Late that night, Ben took a solitary walk back towards the lake. Under the golden light of a harvest moon, he stood by the pathetically small mound. To his right, a bird rose from the buses and flew upwards, the moonlight beating down on its wings as it soared towards the sky, free and beautiful. Ben thought of the child he would never know, fell to his knees and wept out his love and sorrow into the still night air.

A sudden, splashing noise caught his attention and, looking up, Ben saw not one but two birds land upon the shimmering water and then start to paddle across the lake in perfect unison. They swam closely together, moving along a bright, moonlit path that turned the wine-dark waters into molten gold, guiding them towards an unseen destination. He watched, entranced, until they were out of sight and fancied that perhaps, just perhaps, he was watching Marie's two babies, united in death and travelling into eternity together. It was a small comfort, for the thought of leaving his baby all alone in the dark emptiness had troubled his soul deeply.


For a long time afterwards, Marie flitted around the house, as pale and unsubstantial as a ghost. A pall of sorrow seemed to overwhelm everything, yet still she did not weep, could not weep, for in truth Marie was beyond tears. Nothing could begin to express her grief. She even refused to have any marker erected on the gravesite, for what need was there? The memory of her baby was burned into her heart and all those who truly mourned knew where the child was buried. Her baby haunted her dreams. Night after night, Marie dreamt that she held a warm, living baby in her arms, only to awake to dull, despondent reality. Each day was a trial of endurance, a nothingness that seemed to stretch out towards an endless horizon.

Ben began to wonder if he would ever see the woman he married again or if she was gone and lost forever. He watched as she carefully folded up all the tiny garments, with love stitched into each seam and into each delicate piece of embroidery. Next, Marie tucked sprigs of fragrant dried lavender between the folds and then packed her dreams carefully into a cedar chest, which she gave to her husband to store in the attic, to be stored out of sight underneath the eaves. After completing that chore, Ben took the cradle out to the barn and smashed it with three swift, savage strokes from an axe.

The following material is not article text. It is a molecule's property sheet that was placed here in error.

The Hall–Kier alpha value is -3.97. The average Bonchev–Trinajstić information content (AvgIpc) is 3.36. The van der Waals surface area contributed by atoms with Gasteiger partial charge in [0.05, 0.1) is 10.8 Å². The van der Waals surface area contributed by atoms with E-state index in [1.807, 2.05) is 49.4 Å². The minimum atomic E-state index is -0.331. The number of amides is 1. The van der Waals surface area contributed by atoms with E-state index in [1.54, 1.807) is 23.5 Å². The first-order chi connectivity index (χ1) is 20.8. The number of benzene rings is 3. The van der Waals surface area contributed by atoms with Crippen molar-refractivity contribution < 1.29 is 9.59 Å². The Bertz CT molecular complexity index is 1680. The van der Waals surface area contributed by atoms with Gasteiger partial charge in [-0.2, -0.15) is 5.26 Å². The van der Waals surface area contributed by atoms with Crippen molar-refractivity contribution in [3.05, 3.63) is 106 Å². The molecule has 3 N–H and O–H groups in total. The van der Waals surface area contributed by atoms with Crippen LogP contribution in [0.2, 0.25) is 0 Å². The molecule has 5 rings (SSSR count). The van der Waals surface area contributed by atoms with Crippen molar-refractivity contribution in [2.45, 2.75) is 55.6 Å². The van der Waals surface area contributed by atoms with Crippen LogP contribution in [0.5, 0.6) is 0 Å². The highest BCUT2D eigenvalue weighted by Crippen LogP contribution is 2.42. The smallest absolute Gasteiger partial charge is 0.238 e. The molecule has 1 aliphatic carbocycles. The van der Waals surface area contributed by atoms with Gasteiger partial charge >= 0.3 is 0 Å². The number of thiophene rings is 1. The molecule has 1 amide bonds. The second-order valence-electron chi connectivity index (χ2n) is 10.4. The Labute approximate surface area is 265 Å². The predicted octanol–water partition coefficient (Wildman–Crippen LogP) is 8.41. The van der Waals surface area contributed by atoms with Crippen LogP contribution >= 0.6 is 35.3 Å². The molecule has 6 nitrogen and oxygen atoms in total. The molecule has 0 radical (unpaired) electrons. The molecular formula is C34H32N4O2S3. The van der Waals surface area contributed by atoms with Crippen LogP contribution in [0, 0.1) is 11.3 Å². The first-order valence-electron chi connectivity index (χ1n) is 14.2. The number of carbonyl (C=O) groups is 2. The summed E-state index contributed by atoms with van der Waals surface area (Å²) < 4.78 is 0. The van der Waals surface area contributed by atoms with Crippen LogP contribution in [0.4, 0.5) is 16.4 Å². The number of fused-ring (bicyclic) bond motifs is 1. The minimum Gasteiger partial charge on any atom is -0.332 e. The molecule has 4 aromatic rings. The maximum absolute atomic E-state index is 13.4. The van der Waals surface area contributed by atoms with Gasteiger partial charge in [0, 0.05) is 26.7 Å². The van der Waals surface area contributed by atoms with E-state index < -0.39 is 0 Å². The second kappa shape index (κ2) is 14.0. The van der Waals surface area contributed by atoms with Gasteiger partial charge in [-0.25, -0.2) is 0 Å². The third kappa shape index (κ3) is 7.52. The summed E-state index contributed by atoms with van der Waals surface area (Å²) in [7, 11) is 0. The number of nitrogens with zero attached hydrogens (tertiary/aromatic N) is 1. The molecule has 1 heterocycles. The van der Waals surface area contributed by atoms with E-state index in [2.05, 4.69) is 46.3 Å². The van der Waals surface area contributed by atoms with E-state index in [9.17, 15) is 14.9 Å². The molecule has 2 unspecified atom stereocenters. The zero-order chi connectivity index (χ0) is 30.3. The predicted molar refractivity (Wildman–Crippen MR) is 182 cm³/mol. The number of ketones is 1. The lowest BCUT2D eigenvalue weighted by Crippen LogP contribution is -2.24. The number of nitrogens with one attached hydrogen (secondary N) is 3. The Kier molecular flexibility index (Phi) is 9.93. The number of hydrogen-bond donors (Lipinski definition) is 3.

Days passed in dreary succession, lengthening into months and yet nothing changed. Summer eased into autumn, and then froze into winter. Ben was heartily relieved when the year drew to a close knew that things had to change, that they had to find the strength to make a fresh start together. Late on Old Year's Night, as the hands on the clock inched towards midnight, he sat down beside Marie and took hold of her hand.

"I want to start again – to move on. For your sake – for the boys' sake – we can't continue like this. This is tearing us apart, little by little."

Marie nodded, knowing he was right, longing for Ben to take hold of her hand and pull her out of this pit of despair. She no longer felt she had the strength to do that herself and desperately needed someone to help her, to save her from downing in sorrow.

"I love you."

Ben stared deep into her eyes, anguish etched on his face and searing into her heart like a lance. With a start, Marie noticed how tired and worn his face seemed and realised his grief was as deep and unresolved as her own.

"I love you, as I have never loved any woman. You are my life – my whole existence. And I can't bear to stand by and watch you leave me. We lost the baby – but I can't loose you too. I'm loosing you and I can't stand it. I need you so much." Unbidden, the tears rolled down Ben's pale cheeks and then deep sobs racked his whole body as he burrowed his head in Marie's skirts.

A gentle hand soothed across his head. "I will never leave you, Ben. I love you too much. I will always be with you. I will always love you."

A pang of joy suffused Ben's whole being as he raised his head, clasped her face between his hands and kissed her, knowing that they had made a start, but that some hurdles still had to be overcome.

"We will have another baby, I promise you," Ben whispered, suddenly unmanned by the way her body folded in to his own, pressing and caressing. "I promise you – we will have another baby."

And at last, at long last, Marie was able to cry. She wept healing tears, but ones that flayed the tender flesh of her soul. "I know, my love. But I wanted this baby."

Finally, she could let her anguish and anger pour forth. Marie threw her head back and howled out her misery and bitterness at the injustice of the world .She wept for the children she would never hold, no matter how deep her love was; she wept for the loneliness that threatened to engulf her and she wept for the injustice of a world that denied her a baby to love and nurture. There were so many unwanted babies – why was she being punished in this way?

Holding on to one another for support, grasping at each other for succour, sharing their grief and gaining new strength and understanding, the New Year slipped in unnoticed… and slowly, life once again began to flourish, putting forth faint, green tendrils of love that entwined around their hearts and bound Ben and Marie even closer.